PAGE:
"Synchronization in complex network topologies"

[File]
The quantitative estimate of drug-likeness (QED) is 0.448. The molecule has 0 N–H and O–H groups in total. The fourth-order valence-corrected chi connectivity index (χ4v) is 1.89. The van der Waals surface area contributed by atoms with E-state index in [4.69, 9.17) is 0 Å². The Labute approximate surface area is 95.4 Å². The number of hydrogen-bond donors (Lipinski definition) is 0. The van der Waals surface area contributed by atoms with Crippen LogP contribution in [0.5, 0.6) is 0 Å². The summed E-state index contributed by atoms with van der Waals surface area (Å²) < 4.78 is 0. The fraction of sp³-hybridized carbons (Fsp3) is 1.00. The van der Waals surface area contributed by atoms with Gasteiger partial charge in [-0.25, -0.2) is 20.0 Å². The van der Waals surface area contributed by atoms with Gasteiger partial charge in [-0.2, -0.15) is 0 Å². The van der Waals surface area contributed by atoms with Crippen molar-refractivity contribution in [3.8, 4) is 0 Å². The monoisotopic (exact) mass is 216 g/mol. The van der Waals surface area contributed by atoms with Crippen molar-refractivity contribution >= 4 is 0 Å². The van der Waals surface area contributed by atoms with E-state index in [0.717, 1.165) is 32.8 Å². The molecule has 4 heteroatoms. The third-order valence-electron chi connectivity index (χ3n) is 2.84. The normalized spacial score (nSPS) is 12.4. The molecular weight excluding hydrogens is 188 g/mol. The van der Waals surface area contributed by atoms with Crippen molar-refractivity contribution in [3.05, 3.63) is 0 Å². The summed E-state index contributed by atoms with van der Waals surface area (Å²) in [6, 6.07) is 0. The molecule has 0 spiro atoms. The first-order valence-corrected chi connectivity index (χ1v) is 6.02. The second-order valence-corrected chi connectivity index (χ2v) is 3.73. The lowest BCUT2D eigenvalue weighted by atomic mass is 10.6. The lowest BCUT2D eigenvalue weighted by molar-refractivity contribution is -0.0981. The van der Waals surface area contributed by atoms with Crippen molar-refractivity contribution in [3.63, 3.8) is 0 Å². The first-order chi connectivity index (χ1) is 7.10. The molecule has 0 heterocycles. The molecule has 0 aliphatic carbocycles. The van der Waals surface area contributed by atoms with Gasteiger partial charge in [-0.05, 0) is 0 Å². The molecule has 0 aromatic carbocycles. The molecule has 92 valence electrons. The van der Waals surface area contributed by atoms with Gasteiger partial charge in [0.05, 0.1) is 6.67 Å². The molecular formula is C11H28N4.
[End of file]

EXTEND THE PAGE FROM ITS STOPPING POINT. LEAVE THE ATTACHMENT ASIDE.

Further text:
The study of complex systems pervades all of science, from cell biology to ecology, from computer science to meteorology. A paradigm of a complex system is a network where complexity may come from different sources: topological structure, network evolution, connection and node diversity, and/or dynamical evolution. Examples of networks include food webs, electrical power grids, cellular and metabolic networks, the World-Wide Web, the Internet backbone, neural networks, and co-authorship and citation networks of scientists. These networks consist of nodes which are interconnected by a mesh of links. The macroscopic behavior of a network is determined by both the dynamical rules governing the nodes and the flow occurring along the links. In this paper, we study synchronization properties of networks with regular, random and power-low topologies. We show that random networks are synchronizable.